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FAA to Fine SkyWest $295,750 for Drug Testing Violations


The FAA has proposed a $295,750 civil penalty against SkyWest Airlines, Inc. of St. George, Utah, for alleged violations of USDOT drug and alcohol testing requirements, in compliance with the Omnibus Transportation Employees Testing Act of 1991 and by DOT and FAA regulations (49 CFR part 40 and 14 CFR part 120) .

The FAA alleges: “SkyWest failed to include more than 150 safety-sensitive employees in its random drug testing pool. Further, SkyWest allegedly failed to receive verified negative drug test results for two other employees before hiring one for, and transferring the other to, safety-sensitive positions.”

The FAA also alleges that SkyWest tested three employees who were not in safety-sensitive positions to post-accident drug tests, only applicable to safety-sensitive employees, and improperly cancelled a return-to-duty test because it was not directly observed.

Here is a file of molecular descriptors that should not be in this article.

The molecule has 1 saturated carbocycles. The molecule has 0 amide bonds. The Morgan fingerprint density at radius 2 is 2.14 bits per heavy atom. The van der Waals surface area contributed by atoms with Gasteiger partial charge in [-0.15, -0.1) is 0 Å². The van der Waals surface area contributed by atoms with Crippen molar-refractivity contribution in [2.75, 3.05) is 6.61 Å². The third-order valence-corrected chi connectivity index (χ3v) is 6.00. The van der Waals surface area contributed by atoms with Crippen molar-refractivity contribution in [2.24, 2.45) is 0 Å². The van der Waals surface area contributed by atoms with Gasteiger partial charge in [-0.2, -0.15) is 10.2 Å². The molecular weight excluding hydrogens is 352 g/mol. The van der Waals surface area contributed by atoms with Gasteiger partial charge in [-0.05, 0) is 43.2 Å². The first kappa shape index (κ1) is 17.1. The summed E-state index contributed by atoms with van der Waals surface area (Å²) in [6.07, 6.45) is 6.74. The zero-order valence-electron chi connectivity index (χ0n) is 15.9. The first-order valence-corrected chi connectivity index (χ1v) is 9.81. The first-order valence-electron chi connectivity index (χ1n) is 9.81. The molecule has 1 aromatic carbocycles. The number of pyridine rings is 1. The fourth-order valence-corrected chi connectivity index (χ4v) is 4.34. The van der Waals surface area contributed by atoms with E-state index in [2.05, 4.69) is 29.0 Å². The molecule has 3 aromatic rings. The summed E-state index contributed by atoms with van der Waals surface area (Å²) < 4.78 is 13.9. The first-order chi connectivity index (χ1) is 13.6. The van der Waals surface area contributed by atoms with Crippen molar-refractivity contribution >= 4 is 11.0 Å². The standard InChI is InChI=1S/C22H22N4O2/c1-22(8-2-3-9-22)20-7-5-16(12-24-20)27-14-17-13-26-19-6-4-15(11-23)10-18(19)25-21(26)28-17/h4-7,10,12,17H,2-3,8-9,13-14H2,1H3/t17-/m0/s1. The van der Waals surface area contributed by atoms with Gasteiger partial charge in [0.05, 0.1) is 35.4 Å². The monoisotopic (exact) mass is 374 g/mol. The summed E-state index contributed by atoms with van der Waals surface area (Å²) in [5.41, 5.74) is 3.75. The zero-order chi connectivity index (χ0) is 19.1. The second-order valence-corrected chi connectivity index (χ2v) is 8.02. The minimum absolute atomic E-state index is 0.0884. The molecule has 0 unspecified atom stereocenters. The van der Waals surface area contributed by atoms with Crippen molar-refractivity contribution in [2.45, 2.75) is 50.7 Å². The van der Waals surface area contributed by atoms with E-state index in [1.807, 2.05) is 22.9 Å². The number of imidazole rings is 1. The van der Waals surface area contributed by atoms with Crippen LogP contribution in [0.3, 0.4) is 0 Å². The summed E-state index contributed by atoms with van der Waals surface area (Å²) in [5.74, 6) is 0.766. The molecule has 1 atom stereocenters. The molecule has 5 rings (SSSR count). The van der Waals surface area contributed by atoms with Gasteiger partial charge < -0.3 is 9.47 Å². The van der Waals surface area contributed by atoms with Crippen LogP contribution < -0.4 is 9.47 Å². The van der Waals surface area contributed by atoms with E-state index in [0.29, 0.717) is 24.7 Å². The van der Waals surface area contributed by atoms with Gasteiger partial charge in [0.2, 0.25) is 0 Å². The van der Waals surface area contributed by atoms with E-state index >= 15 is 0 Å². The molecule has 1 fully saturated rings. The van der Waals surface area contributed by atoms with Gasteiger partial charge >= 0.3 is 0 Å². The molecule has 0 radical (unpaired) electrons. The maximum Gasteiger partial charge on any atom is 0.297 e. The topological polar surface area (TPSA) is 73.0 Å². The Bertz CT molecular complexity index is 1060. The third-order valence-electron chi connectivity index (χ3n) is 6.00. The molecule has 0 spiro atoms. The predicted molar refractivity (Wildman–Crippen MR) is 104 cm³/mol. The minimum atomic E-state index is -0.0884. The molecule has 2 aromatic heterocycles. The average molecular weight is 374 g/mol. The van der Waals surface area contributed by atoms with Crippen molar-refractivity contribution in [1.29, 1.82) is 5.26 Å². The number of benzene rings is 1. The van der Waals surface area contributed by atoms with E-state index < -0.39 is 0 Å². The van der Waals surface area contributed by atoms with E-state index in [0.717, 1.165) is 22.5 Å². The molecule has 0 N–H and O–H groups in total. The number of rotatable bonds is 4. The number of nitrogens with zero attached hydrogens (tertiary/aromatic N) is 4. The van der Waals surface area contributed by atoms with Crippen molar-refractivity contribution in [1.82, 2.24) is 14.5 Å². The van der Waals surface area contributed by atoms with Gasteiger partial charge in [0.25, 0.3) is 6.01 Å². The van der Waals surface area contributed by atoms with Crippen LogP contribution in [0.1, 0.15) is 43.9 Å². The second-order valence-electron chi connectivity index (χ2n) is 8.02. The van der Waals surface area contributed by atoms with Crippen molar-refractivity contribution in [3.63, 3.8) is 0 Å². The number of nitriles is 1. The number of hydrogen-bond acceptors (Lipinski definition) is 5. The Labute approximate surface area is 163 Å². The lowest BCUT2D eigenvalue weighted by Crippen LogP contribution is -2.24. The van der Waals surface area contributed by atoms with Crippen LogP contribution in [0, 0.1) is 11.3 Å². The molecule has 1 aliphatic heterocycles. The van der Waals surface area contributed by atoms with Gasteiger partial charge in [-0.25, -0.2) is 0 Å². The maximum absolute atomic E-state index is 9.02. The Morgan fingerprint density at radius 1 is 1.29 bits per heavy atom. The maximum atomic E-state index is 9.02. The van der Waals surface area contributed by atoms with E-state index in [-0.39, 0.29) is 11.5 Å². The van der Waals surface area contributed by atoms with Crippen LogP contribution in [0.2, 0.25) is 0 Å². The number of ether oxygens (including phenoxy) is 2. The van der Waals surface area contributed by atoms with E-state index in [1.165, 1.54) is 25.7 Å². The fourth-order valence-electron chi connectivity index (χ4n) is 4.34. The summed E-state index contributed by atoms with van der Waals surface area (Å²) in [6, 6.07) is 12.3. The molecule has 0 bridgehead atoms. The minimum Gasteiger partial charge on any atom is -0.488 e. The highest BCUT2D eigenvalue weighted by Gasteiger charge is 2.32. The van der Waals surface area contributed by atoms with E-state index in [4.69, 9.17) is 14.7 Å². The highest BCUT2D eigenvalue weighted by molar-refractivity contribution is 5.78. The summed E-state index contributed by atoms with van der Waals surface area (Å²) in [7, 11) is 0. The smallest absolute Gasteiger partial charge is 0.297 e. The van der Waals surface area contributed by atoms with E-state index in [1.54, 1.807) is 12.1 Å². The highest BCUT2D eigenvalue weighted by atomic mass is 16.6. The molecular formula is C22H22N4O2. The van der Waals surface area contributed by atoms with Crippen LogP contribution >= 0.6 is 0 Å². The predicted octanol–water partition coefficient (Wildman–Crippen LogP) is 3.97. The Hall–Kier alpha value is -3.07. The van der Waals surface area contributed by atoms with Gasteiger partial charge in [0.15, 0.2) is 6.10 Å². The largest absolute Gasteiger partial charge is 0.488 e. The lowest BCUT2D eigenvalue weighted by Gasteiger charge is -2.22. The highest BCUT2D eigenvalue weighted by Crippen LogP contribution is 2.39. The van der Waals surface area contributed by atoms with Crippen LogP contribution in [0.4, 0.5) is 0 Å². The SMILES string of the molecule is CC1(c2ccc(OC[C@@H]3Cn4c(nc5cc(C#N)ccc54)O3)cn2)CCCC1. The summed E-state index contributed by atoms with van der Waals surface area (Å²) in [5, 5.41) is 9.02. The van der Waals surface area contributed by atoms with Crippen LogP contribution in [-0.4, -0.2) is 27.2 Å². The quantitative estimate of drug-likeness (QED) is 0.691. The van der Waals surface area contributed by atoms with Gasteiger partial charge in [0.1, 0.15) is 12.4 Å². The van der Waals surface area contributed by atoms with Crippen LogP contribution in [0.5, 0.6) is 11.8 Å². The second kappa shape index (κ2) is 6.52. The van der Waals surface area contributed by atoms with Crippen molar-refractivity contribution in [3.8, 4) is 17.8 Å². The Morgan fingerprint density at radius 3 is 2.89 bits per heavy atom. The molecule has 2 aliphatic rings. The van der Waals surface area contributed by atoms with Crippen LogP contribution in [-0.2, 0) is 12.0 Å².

SkyWest will have an informal conference with the FAA this month to discuss the proposed fine.

The FAA’s Drug Testing requirements are very specific and strictly enforced not only for airlines but for their aircraft equipment suppliers and maintenance services providers.  A great number of specialised Drug Testing facilities, dedicated to ensuring compliance with the USDOT’s FAA requirements are located throughout the United States.

Airlines, suppliers, and service providers as well as aviation security personnel must maintain records of employees tested and corresponding test results on file ready to present to FAA auditors immediately when they are requested.

To protect the rights of employees in the industry who perform other functions at these companies, the employer cannot require drug testing of employees, not directly involvement in safety-sensitive elements of the operation, and attribute such testing to FAA requirements.

However, certain employers may have separate drug testing programs as part of their standard employment practices including drug testing for hire and drug testing post-accident on the job.  Such testing records must be filed separately at the employers Human Resources Department, and should not form part of reports submitted to FAA inspectors when audits are conducted.

SkyWest has not yet replied to Flight Chic request for comments on the proposed fine, but if such comments are received this post will be updated.

Featured Image via SkyWest

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